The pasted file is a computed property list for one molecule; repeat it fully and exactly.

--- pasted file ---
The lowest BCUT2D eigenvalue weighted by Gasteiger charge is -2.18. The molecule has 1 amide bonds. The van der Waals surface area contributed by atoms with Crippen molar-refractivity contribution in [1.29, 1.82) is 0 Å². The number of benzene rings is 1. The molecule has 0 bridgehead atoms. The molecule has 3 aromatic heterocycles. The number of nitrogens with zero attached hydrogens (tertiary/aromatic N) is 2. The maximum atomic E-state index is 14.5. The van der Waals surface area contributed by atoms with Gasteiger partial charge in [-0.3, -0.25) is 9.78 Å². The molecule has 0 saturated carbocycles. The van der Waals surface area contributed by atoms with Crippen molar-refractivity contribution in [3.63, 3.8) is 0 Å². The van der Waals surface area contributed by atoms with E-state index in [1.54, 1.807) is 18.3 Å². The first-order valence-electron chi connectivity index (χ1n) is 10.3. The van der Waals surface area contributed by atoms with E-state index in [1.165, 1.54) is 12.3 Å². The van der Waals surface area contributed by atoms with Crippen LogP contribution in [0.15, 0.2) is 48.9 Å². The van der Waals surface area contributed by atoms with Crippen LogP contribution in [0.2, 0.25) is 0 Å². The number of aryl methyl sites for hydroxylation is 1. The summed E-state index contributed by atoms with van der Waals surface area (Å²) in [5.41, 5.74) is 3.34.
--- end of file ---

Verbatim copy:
The lowest BCUT2D eigenvalue weighted by Gasteiger charge is -2.18. The molecule has 1 amide bonds. The van der Waals surface area contributed by atoms with Crippen molar-refractivity contribution in [1.29, 1.82) is 0 Å². The number of benzene rings is 1. The molecule has 0 bridgehead atoms. The molecule has 3 aromatic heterocycles. The number of nitrogens with zero attached hydrogens (tertiary/aromatic N) is 2. The maximum atomic E-state index is 14.5. The van der Waals surface area contributed by atoms with Gasteiger partial charge in [-0.3, -0.25) is 9.78 Å². The molecule has 0 saturated carbocycles. The van der Waals surface area contributed by atoms with Crippen molar-refractivity contribution in [3.63, 3.8) is 0 Å². The van der Waals surface area contributed by atoms with E-state index in [1.54, 1.807) is 18.3 Å². The first-order valence-electron chi connectivity index (χ1n) is 10.3. The van der Waals surface area contributed by atoms with E-state index in [1.165, 1.54) is 12.3 Å². The van der Waals surface area contributed by atoms with Crippen LogP contribution in [0.15, 0.2) is 48.9 Å². The van der Waals surface area contributed by atoms with Crippen LogP contribution in [0.2, 0.25) is 0 Å². The number of aryl methyl sites for hydroxylation is 1. The summed E-state index contributed by atoms with van der Waals surface area (Å²) in [5.41, 5.74) is 3.34.